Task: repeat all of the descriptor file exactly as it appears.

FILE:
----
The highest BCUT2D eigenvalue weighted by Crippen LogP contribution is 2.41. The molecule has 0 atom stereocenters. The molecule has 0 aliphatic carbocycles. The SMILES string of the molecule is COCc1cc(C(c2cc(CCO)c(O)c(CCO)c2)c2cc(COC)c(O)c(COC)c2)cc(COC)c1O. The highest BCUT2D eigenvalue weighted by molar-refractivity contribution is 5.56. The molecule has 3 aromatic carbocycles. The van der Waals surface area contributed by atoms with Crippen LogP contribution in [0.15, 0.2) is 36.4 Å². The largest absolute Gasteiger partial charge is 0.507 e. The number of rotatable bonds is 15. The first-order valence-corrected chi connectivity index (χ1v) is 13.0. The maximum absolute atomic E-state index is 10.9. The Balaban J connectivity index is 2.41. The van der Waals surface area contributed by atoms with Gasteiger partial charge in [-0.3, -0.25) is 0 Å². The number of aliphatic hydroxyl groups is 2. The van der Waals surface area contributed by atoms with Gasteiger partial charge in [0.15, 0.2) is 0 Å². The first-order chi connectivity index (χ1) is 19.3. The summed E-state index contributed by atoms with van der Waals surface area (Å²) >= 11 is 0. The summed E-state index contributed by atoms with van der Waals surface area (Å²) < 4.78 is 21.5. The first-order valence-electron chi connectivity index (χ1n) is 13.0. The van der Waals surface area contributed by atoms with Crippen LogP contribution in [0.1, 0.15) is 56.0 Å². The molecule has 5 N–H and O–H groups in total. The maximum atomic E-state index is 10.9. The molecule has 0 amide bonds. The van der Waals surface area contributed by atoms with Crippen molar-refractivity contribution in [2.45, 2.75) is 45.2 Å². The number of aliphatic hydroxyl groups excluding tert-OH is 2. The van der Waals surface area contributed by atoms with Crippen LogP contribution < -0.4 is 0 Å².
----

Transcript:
The highest BCUT2D eigenvalue weighted by Crippen LogP contribution is 2.41. The molecule has 0 atom stereocenters. The molecule has 0 aliphatic carbocycles. The SMILES string of the molecule is COCc1cc(C(c2cc(CCO)c(O)c(CCO)c2)c2cc(COC)c(O)c(COC)c2)cc(COC)c1O. The highest BCUT2D eigenvalue weighted by molar-refractivity contribution is 5.56. The molecule has 3 aromatic carbocycles. The van der Waals surface area contributed by atoms with Crippen LogP contribution in [0.15, 0.2) is 36.4 Å². The largest absolute Gasteiger partial charge is 0.507 e. The number of rotatable bonds is 15. The first-order valence-corrected chi connectivity index (χ1v) is 13.0. The maximum absolute atomic E-state index is 10.9. The Balaban J connectivity index is 2.41. The van der Waals surface area contributed by atoms with Gasteiger partial charge in [-0.3, -0.25) is 0 Å². The number of aliphatic hydroxyl groups is 2. The van der Waals surface area contributed by atoms with Gasteiger partial charge in [0.15, 0.2) is 0 Å². The first-order chi connectivity index (χ1) is 19.3. The summed E-state index contributed by atoms with van der Waals surface area (Å²) >= 11 is 0. The summed E-state index contributed by atoms with van der Waals surface area (Å²) < 4.78 is 21.5. The first-order valence-electron chi connectivity index (χ1n) is 13.0. The van der Waals surface area contributed by atoms with Crippen LogP contribution in [0.1, 0.15) is 56.0 Å². The molecule has 5 N–H and O–H groups in total. The maximum atomic E-state index is 10.9. The molecule has 0 amide bonds. The van der Waals surface area contributed by atoms with Crippen molar-refractivity contribution in [2.45, 2.75) is 45.2 Å². The number of aliphatic hydroxyl groups excluding tert-OH is 2. The van der Waals surface area contributed by atoms with Crippen LogP contribution < -0.4 is 0 Å².